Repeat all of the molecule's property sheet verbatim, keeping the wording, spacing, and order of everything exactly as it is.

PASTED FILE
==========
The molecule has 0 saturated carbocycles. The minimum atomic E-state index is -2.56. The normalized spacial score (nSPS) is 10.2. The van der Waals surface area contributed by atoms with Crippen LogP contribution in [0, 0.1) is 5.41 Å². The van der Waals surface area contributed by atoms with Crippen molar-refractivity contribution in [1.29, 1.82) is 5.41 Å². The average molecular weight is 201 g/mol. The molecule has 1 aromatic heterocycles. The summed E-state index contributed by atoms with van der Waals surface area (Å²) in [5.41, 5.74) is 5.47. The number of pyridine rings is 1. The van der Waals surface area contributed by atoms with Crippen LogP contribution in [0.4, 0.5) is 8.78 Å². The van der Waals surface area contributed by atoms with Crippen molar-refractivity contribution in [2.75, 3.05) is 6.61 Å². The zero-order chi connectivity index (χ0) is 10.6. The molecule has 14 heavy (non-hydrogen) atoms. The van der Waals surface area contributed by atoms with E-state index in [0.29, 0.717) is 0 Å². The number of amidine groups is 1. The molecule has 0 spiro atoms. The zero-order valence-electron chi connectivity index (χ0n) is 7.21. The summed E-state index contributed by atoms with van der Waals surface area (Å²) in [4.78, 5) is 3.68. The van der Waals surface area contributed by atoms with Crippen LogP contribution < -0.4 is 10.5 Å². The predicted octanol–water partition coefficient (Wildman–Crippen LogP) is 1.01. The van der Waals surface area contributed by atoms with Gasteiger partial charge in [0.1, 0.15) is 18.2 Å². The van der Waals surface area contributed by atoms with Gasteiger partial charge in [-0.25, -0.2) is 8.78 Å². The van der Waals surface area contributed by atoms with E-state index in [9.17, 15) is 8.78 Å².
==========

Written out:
The molecule has 0 saturated carbocycles. The minimum atomic E-state index is -2.56. The normalized spacial score (nSPS) is 10.2. The van der Waals surface area contributed by atoms with Crippen LogP contribution in [0, 0.1) is 5.41 Å². The van der Waals surface area contributed by atoms with Crippen molar-refractivity contribution in [1.29, 1.82) is 5.41 Å². The average molecular weight is 201 g/mol. The molecule has 1 aromatic heterocycles. The summed E-state index contributed by atoms with van der Waals surface area (Å²) in [5.41, 5.74) is 5.47. The number of pyridine rings is 1. The van der Waals surface area contributed by atoms with Crippen LogP contribution in [0.4, 0.5) is 8.78 Å². The van der Waals surface area contributed by atoms with Crippen molar-refractivity contribution in [2.75, 3.05) is 6.61 Å². The zero-order chi connectivity index (χ0) is 10.6. The molecule has 14 heavy (non-hydrogen) atoms. The van der Waals surface area contributed by atoms with E-state index in [0.29, 0.717) is 0 Å². The number of amidine groups is 1. The molecule has 0 spiro atoms. The zero-order valence-electron chi connectivity index (χ0n) is 7.21. The summed E-state index contributed by atoms with van der Waals surface area (Å²) in [4.78, 5) is 3.68. The van der Waals surface area contributed by atoms with Crippen LogP contribution < -0.4 is 10.5 Å². The predicted octanol–water partition coefficient (Wildman–Crippen LogP) is 1.01. The van der Waals surface area contributed by atoms with Gasteiger partial charge in [0.1, 0.15) is 18.2 Å². The van der Waals surface area contributed by atoms with Gasteiger partial charge in [-0.25, -0.2) is 8.78 Å². The van der Waals surface area contributed by atoms with E-state index in [9.17, 15) is 8.78 Å².